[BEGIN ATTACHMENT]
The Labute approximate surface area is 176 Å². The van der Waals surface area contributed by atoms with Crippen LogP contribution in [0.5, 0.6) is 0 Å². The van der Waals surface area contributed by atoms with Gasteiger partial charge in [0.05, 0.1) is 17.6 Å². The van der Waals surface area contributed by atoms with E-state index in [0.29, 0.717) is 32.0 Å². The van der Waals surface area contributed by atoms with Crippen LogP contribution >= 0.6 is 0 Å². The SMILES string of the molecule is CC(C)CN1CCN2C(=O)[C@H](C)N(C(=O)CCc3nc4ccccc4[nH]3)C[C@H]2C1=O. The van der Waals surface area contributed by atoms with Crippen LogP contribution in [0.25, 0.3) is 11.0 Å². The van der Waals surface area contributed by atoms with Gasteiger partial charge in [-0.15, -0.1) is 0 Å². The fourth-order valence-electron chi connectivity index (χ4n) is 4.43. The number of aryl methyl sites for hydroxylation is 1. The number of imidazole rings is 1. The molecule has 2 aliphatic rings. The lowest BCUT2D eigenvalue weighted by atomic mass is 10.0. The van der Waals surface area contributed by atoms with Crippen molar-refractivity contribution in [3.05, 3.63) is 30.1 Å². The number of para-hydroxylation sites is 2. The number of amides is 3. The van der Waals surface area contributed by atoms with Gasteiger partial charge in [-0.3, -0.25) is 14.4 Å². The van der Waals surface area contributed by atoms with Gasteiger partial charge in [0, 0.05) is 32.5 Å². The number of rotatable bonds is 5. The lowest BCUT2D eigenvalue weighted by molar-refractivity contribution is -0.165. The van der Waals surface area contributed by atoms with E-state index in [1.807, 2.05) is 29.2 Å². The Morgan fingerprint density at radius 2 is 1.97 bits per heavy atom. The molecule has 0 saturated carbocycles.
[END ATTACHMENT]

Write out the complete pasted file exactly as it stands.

The Labute approximate surface area is 176 Å². The van der Waals surface area contributed by atoms with Crippen LogP contribution in [0.5, 0.6) is 0 Å². The van der Waals surface area contributed by atoms with Gasteiger partial charge in [0.05, 0.1) is 17.6 Å². The van der Waals surface area contributed by atoms with E-state index in [0.29, 0.717) is 32.0 Å². The van der Waals surface area contributed by atoms with Crippen LogP contribution >= 0.6 is 0 Å². The SMILES string of the molecule is CC(C)CN1CCN2C(=O)[C@H](C)N(C(=O)CCc3nc4ccccc4[nH]3)C[C@H]2C1=O. The van der Waals surface area contributed by atoms with Crippen LogP contribution in [0.25, 0.3) is 11.0 Å². The van der Waals surface area contributed by atoms with Gasteiger partial charge in [-0.15, -0.1) is 0 Å². The fourth-order valence-electron chi connectivity index (χ4n) is 4.43. The number of aryl methyl sites for hydroxylation is 1. The number of imidazole rings is 1. The molecule has 2 aliphatic rings. The lowest BCUT2D eigenvalue weighted by atomic mass is 10.0. The van der Waals surface area contributed by atoms with Crippen molar-refractivity contribution in [3.05, 3.63) is 30.1 Å². The number of para-hydroxylation sites is 2. The number of amides is 3. The van der Waals surface area contributed by atoms with Gasteiger partial charge in [-0.3, -0.25) is 14.4 Å². The van der Waals surface area contributed by atoms with Gasteiger partial charge in [0, 0.05) is 32.5 Å². The number of rotatable bonds is 5. The lowest BCUT2D eigenvalue weighted by molar-refractivity contribution is -0.165. The van der Waals surface area contributed by atoms with E-state index in [1.807, 2.05) is 29.2 Å². The Morgan fingerprint density at radius 2 is 1.97 bits per heavy atom. The molecule has 0 saturated carbocycles.